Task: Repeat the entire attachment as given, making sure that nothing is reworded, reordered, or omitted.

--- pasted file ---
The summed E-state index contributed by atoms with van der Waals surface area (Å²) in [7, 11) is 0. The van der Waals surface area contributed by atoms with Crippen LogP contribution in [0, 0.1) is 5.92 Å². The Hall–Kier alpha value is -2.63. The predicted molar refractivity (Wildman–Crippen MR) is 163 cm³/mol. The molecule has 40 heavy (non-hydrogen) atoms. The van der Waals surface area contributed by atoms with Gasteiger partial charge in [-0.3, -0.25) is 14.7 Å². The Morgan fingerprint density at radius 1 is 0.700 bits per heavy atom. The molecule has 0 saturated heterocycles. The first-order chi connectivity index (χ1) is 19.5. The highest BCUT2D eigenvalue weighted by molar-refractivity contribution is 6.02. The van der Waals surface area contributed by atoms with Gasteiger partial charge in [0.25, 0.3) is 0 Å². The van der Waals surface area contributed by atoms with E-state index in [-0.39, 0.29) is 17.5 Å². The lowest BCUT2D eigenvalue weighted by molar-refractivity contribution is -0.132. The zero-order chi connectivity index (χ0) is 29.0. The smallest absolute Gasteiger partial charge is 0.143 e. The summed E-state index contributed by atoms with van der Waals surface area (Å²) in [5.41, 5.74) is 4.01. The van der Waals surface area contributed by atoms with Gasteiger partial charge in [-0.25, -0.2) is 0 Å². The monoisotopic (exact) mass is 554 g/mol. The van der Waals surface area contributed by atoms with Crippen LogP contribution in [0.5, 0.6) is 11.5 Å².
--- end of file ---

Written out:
The summed E-state index contributed by atoms with van der Waals surface area (Å²) in [7, 11) is 0. The van der Waals surface area contributed by atoms with Crippen LogP contribution in [0, 0.1) is 5.92 Å². The Hall–Kier alpha value is -2.63. The predicted molar refractivity (Wildman–Crippen MR) is 163 cm³/mol. The molecule has 40 heavy (non-hydrogen) atoms. The van der Waals surface area contributed by atoms with Gasteiger partial charge in [-0.3, -0.25) is 14.7 Å². The Morgan fingerprint density at radius 1 is 0.700 bits per heavy atom. The molecule has 0 saturated heterocycles. The first-order chi connectivity index (χ1) is 19.5. The highest BCUT2D eigenvalue weighted by molar-refractivity contribution is 6.02. The van der Waals surface area contributed by atoms with Gasteiger partial charge in [0.25, 0.3) is 0 Å². The van der Waals surface area contributed by atoms with E-state index in [-0.39, 0.29) is 17.5 Å². The lowest BCUT2D eigenvalue weighted by molar-refractivity contribution is -0.132. The zero-order chi connectivity index (χ0) is 29.0. The smallest absolute Gasteiger partial charge is 0.143 e. The summed E-state index contributed by atoms with van der Waals surface area (Å²) in [5.41, 5.74) is 4.01. The van der Waals surface area contributed by atoms with Gasteiger partial charge in [-0.25, -0.2) is 0 Å². The monoisotopic (exact) mass is 554 g/mol. The van der Waals surface area contributed by atoms with Crippen LogP contribution in [0.5, 0.6) is 11.5 Å².